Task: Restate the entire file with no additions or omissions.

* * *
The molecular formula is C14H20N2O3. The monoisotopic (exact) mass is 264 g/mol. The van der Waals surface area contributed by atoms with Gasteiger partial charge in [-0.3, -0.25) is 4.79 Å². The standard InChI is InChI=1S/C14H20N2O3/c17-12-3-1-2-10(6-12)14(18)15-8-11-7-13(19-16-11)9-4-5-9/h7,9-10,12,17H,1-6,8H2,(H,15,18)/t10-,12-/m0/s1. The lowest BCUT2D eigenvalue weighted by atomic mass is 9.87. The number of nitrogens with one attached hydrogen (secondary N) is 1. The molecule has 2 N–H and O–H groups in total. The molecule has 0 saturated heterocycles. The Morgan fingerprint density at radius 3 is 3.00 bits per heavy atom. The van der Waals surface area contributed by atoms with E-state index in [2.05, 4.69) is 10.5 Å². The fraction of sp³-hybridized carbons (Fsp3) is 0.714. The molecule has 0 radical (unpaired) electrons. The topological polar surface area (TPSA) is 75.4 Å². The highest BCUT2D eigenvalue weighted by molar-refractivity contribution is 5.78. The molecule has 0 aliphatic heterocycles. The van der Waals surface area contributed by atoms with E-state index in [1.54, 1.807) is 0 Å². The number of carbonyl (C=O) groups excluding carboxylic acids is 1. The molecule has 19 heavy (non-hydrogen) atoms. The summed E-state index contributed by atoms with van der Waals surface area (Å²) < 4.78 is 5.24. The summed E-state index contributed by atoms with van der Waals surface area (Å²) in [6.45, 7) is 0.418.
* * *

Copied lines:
The molecular formula is C14H20N2O3. The monoisotopic (exact) mass is 264 g/mol. The van der Waals surface area contributed by atoms with Gasteiger partial charge in [-0.3, -0.25) is 4.79 Å². The standard InChI is InChI=1S/C14H20N2O3/c17-12-3-1-2-10(6-12)14(18)15-8-11-7-13(19-16-11)9-4-5-9/h7,9-10,12,17H,1-6,8H2,(H,15,18)/t10-,12-/m0/s1. The lowest BCUT2D eigenvalue weighted by atomic mass is 9.87. The number of nitrogens with one attached hydrogen (secondary N) is 1. The molecule has 2 N–H and O–H groups in total. The molecule has 0 saturated heterocycles. The Morgan fingerprint density at radius 3 is 3.00 bits per heavy atom. The van der Waals surface area contributed by atoms with E-state index in [2.05, 4.69) is 10.5 Å². The fraction of sp³-hybridized carbons (Fsp3) is 0.714. The molecule has 0 radical (unpaired) electrons. The topological polar surface area (TPSA) is 75.4 Å². The highest BCUT2D eigenvalue weighted by molar-refractivity contribution is 5.78. The molecule has 0 aliphatic heterocycles. The van der Waals surface area contributed by atoms with E-state index in [1.54, 1.807) is 0 Å². The number of carbonyl (C=O) groups excluding carboxylic acids is 1. The molecule has 19 heavy (non-hydrogen) atoms. The summed E-state index contributed by atoms with van der Waals surface area (Å²) < 4.78 is 5.24. The summed E-state index contributed by atoms with van der Waals surface area (Å²) in [6.45, 7) is 0.418.